10,000 people killed in Iraq, 20,000 in Afghanistan, 40,000 in Syria, the largest ever Ebola outbreak in West Africa that's still not over yet, a game of nuclear chicken being played between the US and Russia over Turkey and Ukraine, large areas of Mexico are under control of drug cartels, the US has no industrial base, $19 trillion in debt, and 90 million people unemployed or underemployed - worse than the Great Depression, 1/3 of Americans are obese and another 1/3 have STDs (there may be some overlap), more people are on psychiatric drugs than ever before, there have been a slew of mass shootings, riots around the country sprung up over alleged cases of police brutality, and 2015 is the BEST year in human history? What are the people at The Atlantic smoking, because I want some?

While the materialist cults are continually chipping away at the idea a human is more than a machine, if anything I think the western world has actually become increasingly moral in its acknowledgement of humanity's diversity, unless morality is aligned with religious superstition.

In which case yes, people no longer think eternal damnation for picking the wrong set of claims lacking in evidence is a good thing.

Sadly religious nuttery (which includes the materialist cults) may ruin it all in the name of terrorism or reductionism but the growing appreciation of secularism and immaterialism may prove to a beacon of light that pierces those places still under the shadow of ignorance that scriptural literalists rely on (which sadly includes Western science departments).

I really think it's impossible to say any year is better than another - it's all comparing apples to oranges IMO. For the average middle-age, middle-class American person, they're far better off than their average peasant ancestors in middle-ages Western Europe, but probably worse off than their own parents.

I do agree that a preponderance of evidence, from PSI to NDEs, indicates that there is an Afterlife. It's all too much of a coincidence IMO not to be taken seriously.

"Your comments about The Atlantic piece seems somewhat contradictory to the first part, since you say in your comment about consilience that looking at the big picture is necessary. You give examples of how the middle class is feeling difficult, which I can agree with, but isn't that article approaching the question from a big-picture view instead of individual claims such as your comments?"

Yes, but I was explaining why the article does not ring true for me personally.

"There definitely are similarities between what the medium said about the afterlife and the NDE reports, but it also bothers me that the mediums/NDErs seemingly report the afterlife as eternal, with no mention of reincarnation, while there are many reincarnation cases of various strengths. What do you think?"

According to reports of mediumship the spirits of the deceased do not know much more after their deaths, so most do not know if reincarnation occurs or not, hence not mention reincarnation.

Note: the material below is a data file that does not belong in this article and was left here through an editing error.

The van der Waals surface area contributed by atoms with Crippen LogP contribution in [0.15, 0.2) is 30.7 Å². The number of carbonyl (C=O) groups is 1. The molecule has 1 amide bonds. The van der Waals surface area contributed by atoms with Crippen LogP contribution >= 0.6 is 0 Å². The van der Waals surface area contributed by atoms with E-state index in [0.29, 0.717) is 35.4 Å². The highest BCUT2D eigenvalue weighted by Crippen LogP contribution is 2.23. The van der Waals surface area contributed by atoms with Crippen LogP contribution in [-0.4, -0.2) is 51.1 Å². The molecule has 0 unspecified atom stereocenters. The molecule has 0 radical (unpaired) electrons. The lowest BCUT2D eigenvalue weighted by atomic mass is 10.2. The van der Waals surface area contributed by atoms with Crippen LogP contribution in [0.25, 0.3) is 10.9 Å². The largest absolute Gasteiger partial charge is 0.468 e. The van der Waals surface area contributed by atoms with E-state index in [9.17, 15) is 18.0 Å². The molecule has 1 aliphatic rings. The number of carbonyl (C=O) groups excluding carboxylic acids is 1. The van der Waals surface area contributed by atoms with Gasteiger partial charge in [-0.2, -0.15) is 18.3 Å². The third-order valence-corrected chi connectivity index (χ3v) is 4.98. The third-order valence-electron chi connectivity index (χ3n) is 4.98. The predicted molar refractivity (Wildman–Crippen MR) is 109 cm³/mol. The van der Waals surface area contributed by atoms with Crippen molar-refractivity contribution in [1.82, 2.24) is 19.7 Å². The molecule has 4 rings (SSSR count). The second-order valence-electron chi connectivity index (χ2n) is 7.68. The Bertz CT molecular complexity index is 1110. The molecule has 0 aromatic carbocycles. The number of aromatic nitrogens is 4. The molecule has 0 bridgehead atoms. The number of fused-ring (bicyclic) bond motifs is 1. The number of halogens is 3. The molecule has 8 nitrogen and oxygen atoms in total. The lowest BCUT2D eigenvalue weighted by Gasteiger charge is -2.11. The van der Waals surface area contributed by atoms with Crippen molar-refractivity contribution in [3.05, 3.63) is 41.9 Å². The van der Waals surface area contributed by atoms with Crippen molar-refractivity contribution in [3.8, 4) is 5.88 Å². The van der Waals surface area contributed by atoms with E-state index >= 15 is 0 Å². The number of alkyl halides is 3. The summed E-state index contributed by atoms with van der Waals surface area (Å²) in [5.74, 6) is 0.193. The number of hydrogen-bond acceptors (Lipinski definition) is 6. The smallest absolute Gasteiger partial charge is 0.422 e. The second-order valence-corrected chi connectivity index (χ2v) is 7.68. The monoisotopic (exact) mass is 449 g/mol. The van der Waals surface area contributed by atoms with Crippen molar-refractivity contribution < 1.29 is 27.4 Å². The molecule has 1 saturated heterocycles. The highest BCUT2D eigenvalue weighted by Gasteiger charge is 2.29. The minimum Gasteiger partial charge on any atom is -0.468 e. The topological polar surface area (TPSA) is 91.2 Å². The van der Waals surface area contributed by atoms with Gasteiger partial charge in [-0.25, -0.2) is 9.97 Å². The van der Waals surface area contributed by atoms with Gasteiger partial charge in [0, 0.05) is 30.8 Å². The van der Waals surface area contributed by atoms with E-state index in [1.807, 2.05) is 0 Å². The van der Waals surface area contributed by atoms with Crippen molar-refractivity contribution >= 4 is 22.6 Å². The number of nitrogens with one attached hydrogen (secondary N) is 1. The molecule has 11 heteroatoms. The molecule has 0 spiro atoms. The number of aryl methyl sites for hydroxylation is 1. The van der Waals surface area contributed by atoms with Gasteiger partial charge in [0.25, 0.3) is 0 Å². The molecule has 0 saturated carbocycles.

"It's a misinterpretation of the evidence we have for reincarnation. Something else is going on. The brain is like a radio or television receiver picking up the memories of someone else's life and when they are little they think those memories are their own whereas in reality it's because they haven't developed their own sense of self and so their little brains are just picking up a different signal sort of like a radio being tuned between two stations."

And why do we accept this interpretation when we accept that some mediums were possessed by deceased humans? Or do you just accept NDEs as empirical evidence of the existence of the afterlife? In the case of mediumship, we find that someone shows personality, knowledge, etc., of someone deceased, and infer that this someone is the deceased, for a time. In the case of reincarnation, we find that someone shows personality, knowledge, etc., of someone deceased, and infer that this someone is the deceased. The differences are that in mediumship there are two individuals and that the presentation is only temporary, while in reincarnation there is an individual and his / her presentation is permanent. But the reasoning is identical.

Sorry to lower the intellectual tone but the Father Christmas cartoon made my spit me cup of tea out lmao

Guys, really, "better" is relative: http://www.cracked.com/article_20731_5-amazing-pieces-good-news-nobody-reporting.html

Chel, that Cracked article is interesting but not entirely accurate or up to date. For instance, its claim that drug abuse is declining seems to be contradicted by more recent reports:

http://www.nytimes.com/2016/01/17/science/drug-overdoses-propel-rise-in-mortality-rates-of-young-whites.html

On an anecdotal basis, I am convinced that heroin use is sharply rising among middle-class high school students, at least in the Northeast.

In any event, the point of my criticism was not that things aren't getting better for most people throughout the world; it was that while conditions do seem to be improving dramatically in the developing world (as Cracked says), conditions for middle class Americans are not improving and are arguably deteriorating - so the study's claims simply don't ring true for us. Intellectually we may agree that on average people around the globe are better off; but our own personal situations and those of the people we know are not necessarily improving.

Okay, I guess I misunderstood your point. I guess this might have been a more accurate reference: http://www.smbc-comics.com/?id=2560
I sorta like this concept of God. Maybe because I'm a writer and I'm fumbling through my characters' lives like that.

Unconnected, but I found your old post of the story of the monk, and all I can think of is Saint Marina: http://www.copticchurch.net/topics/synexarion/marina.html